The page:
Last week, I received a call asking if I could speak at a health-care reform press conference with House Speaker Nancy Pelosi in Washington.
I readily agreed but spent most of the plane ride the next day wrestling with how one sums up a cancer experience in three minutes.
Five years ago, as a fairly healthy, writer/filmmaker, I purchased a catastrophic health insurance policy. As a self-employed, single woman, it was the smart and the responsible thing to do. With a high deductible and less than optimal prescription coverage, friends joked that it was my "in-case-I-get-hit-by-a-bus policy."
Two years ago last month, I was hit by the "bus," after hearing the three most terrifying words in America: "You have cancer."
When I finally found my tongue, the first words were "but I can't afford to have cancer." Never mind that it was stage 4 uterine cancer and had spread to the lymph nodes, requiring an immediate, radical hysterectomy or that it would require a harrowing chemotherapy cocktail with radiation for six to eight months.
The chemo cocktail called for anti-nausea drugs that were not covered by my insurance and were nearly $500 a round. One immune-building shot, which I was told is standard protocol for chemo patients, cost nearly $6,000. Realizing I would need five of these, I nearly passed out.
I survived because of several benefits put on by committed friends and Nashville community members, and my mortgage was paid during my illness — although the medical debt continued to build.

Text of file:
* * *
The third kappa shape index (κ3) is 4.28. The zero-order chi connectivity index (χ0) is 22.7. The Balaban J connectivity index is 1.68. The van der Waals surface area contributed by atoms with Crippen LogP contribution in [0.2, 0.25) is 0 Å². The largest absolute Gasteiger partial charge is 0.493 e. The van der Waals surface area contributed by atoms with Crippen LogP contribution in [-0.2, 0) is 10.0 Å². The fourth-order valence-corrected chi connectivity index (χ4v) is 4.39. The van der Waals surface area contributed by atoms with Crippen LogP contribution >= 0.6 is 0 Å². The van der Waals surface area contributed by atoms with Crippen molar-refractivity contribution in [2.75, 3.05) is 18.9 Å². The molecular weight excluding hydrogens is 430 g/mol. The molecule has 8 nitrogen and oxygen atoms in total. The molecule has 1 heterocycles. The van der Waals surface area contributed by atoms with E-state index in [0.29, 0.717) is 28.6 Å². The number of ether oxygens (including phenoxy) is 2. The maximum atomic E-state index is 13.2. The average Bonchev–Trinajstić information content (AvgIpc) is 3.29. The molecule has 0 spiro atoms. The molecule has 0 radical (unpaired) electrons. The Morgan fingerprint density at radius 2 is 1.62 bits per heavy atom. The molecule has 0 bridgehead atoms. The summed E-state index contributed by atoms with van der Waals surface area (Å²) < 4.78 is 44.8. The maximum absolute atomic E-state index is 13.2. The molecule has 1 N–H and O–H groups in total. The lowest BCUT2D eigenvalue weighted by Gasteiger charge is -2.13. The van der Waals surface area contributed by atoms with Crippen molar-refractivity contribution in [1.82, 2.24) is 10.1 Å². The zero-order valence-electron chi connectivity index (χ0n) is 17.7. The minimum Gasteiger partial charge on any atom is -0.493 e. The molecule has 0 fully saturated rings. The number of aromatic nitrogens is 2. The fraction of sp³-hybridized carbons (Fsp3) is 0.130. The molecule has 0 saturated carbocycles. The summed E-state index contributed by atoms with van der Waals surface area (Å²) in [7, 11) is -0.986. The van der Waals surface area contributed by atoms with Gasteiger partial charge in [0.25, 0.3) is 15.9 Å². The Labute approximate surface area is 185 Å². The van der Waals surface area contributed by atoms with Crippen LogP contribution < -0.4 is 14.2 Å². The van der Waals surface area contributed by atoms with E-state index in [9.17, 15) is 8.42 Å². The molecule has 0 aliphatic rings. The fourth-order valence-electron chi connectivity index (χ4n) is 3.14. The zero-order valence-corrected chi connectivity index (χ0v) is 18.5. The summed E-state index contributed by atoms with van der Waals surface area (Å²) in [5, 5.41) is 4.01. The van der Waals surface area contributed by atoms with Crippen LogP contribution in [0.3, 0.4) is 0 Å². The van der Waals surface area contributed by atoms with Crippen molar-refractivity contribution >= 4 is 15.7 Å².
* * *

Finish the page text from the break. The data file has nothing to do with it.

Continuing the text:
Last fall, less than a year into remission, I began to fall behind in the bills and found myself in a battle with a subprime lender, who wanted to foreclose rather than lower the mortgage interest on a customer who had never missed a payment during chemo.
Once again, the community rallied and only because of the doggedness of the local press, U.S. Rep. Jim Cooper's Nashville staff and the Obama recovery plan did the lender agree to restructure the loan.
It shouldn't take an act of Congress for someone who has cancer to keep their house; yet, in my case, it did. And what about the 47 million uninsured who may not have access to press or live in a beloved community?
As I celebrate 15 months in remission, I am aware continued recovery depends on keeping the stress low as I chip away at tens of thousands of dollars my health insurance doesn't cover.
Recently, my health-insurance rate has nearly doubled and my monthly medication expenses exceed $500. And because of having cancer, there are no other insurance choices for me. I am a marked woman.
Health-care reform is the only way people like me can receive adequate care without being fiscally and physically ruined by a cancer diagnosis.
When I arrived in the Capitol, we were greeted by Pelosi and her staff. I must have looked a bit nervous as we shook hands. "Just tell your story" was all the instruction I received. And so I did.
Molly Secours is a Nashville writer, filmmaker and speaker.